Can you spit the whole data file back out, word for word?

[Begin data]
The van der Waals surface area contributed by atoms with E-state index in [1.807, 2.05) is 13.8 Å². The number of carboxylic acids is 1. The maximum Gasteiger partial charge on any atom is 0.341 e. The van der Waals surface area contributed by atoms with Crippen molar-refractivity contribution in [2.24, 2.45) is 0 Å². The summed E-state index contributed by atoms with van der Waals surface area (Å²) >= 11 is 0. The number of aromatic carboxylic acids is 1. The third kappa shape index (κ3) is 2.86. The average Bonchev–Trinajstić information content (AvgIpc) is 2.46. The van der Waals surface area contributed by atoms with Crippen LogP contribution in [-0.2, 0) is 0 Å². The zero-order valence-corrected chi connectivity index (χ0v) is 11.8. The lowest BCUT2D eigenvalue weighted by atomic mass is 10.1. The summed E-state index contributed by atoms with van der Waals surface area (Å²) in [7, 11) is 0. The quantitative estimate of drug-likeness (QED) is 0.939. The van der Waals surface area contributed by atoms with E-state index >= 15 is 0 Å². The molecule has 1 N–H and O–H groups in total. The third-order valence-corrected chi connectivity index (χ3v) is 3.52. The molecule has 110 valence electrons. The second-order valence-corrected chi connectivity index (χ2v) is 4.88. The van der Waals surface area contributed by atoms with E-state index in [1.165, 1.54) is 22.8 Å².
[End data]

The van der Waals surface area contributed by atoms with E-state index in [1.807, 2.05) is 13.8 Å². The number of carboxylic acids is 1. The maximum Gasteiger partial charge on any atom is 0.341 e. The van der Waals surface area contributed by atoms with Crippen molar-refractivity contribution in [2.24, 2.45) is 0 Å². The summed E-state index contributed by atoms with van der Waals surface area (Å²) >= 11 is 0. The number of aromatic carboxylic acids is 1. The third kappa shape index (κ3) is 2.86. The average Bonchev–Trinajstić information content (AvgIpc) is 2.46. The van der Waals surface area contributed by atoms with Crippen LogP contribution in [-0.2, 0) is 0 Å². The zero-order valence-corrected chi connectivity index (χ0v) is 11.8. The lowest BCUT2D eigenvalue weighted by atomic mass is 10.1. The summed E-state index contributed by atoms with van der Waals surface area (Å²) in [7, 11) is 0. The quantitative estimate of drug-likeness (QED) is 0.939. The van der Waals surface area contributed by atoms with E-state index >= 15 is 0 Å². The molecule has 1 N–H and O–H groups in total. The third-order valence-corrected chi connectivity index (χ3v) is 3.52. The molecule has 110 valence electrons. The second-order valence-corrected chi connectivity index (χ2v) is 4.88. The van der Waals surface area contributed by atoms with E-state index in [1.165, 1.54) is 22.8 Å².